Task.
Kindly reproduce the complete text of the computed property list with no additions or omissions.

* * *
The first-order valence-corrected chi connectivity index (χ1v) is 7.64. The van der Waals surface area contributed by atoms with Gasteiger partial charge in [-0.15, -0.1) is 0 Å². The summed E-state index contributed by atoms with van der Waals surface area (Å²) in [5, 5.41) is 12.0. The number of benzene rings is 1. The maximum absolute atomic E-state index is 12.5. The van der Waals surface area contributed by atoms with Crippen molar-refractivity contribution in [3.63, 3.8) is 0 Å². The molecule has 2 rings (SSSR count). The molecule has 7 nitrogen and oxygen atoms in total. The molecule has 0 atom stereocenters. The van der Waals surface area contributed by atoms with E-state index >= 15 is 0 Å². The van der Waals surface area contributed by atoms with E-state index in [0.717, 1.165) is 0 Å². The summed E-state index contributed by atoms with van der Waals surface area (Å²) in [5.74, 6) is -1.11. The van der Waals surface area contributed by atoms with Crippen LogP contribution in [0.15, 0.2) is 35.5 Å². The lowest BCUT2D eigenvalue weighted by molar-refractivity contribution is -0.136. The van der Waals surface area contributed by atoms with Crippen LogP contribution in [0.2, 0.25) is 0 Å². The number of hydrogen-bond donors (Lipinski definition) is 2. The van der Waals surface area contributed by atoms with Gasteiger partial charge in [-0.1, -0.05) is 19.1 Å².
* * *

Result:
The first-order valence-corrected chi connectivity index (χ1v) is 7.64. The van der Waals surface area contributed by atoms with Gasteiger partial charge in [-0.15, -0.1) is 0 Å². The summed E-state index contributed by atoms with van der Waals surface area (Å²) in [5, 5.41) is 12.0. The number of benzene rings is 1. The maximum absolute atomic E-state index is 12.5. The van der Waals surface area contributed by atoms with Crippen molar-refractivity contribution in [3.63, 3.8) is 0 Å². The molecule has 2 rings (SSSR count). The molecule has 7 nitrogen and oxygen atoms in total. The molecule has 0 atom stereocenters. The van der Waals surface area contributed by atoms with E-state index >= 15 is 0 Å². The van der Waals surface area contributed by atoms with E-state index in [0.717, 1.165) is 0 Å². The summed E-state index contributed by atoms with van der Waals surface area (Å²) in [5.74, 6) is -1.11. The van der Waals surface area contributed by atoms with Crippen LogP contribution in [0.15, 0.2) is 35.5 Å². The lowest BCUT2D eigenvalue weighted by molar-refractivity contribution is -0.136. The van der Waals surface area contributed by atoms with Crippen LogP contribution in [0.2, 0.25) is 0 Å². The number of hydrogen-bond donors (Lipinski definition) is 2. The van der Waals surface area contributed by atoms with Gasteiger partial charge in [-0.1, -0.05) is 19.1 Å².